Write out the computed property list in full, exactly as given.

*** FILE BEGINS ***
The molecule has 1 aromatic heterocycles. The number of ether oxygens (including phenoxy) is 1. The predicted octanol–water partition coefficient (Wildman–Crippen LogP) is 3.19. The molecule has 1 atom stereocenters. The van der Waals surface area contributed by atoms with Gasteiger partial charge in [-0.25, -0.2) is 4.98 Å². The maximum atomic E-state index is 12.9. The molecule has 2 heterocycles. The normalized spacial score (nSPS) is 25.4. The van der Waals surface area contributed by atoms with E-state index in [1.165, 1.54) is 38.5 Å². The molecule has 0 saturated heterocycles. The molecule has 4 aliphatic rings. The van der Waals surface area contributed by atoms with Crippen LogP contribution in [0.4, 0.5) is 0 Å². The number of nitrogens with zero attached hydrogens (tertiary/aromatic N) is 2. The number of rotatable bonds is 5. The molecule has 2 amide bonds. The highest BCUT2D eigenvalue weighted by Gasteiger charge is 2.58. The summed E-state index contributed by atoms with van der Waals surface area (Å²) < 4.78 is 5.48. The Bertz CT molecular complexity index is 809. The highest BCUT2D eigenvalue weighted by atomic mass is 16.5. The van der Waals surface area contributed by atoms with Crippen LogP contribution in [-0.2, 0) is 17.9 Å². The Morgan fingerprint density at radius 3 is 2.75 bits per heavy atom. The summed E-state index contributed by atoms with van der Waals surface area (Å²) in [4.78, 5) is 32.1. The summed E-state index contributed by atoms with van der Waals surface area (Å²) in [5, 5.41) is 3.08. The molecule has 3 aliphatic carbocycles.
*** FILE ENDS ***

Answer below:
The molecule has 1 aromatic heterocycles. The number of ether oxygens (including phenoxy) is 1. The predicted octanol–water partition coefficient (Wildman–Crippen LogP) is 3.19. The molecule has 1 atom stereocenters. The van der Waals surface area contributed by atoms with Gasteiger partial charge in [-0.25, -0.2) is 4.98 Å². The maximum atomic E-state index is 12.9. The molecule has 2 heterocycles. The normalized spacial score (nSPS) is 25.4. The van der Waals surface area contributed by atoms with E-state index in [1.165, 1.54) is 38.5 Å². The molecule has 0 saturated heterocycles. The molecule has 4 aliphatic rings. The van der Waals surface area contributed by atoms with Crippen LogP contribution in [0.4, 0.5) is 0 Å². The number of nitrogens with zero attached hydrogens (tertiary/aromatic N) is 2. The number of rotatable bonds is 5. The molecule has 2 amide bonds. The highest BCUT2D eigenvalue weighted by Gasteiger charge is 2.58. The summed E-state index contributed by atoms with van der Waals surface area (Å²) < 4.78 is 5.48. The Bertz CT molecular complexity index is 809. The highest BCUT2D eigenvalue weighted by atomic mass is 16.5. The van der Waals surface area contributed by atoms with Crippen LogP contribution in [-0.2, 0) is 17.9 Å². The Morgan fingerprint density at radius 3 is 2.75 bits per heavy atom. The summed E-state index contributed by atoms with van der Waals surface area (Å²) in [4.78, 5) is 32.1. The summed E-state index contributed by atoms with van der Waals surface area (Å²) in [5, 5.41) is 3.08. The molecule has 3 aliphatic carbocycles.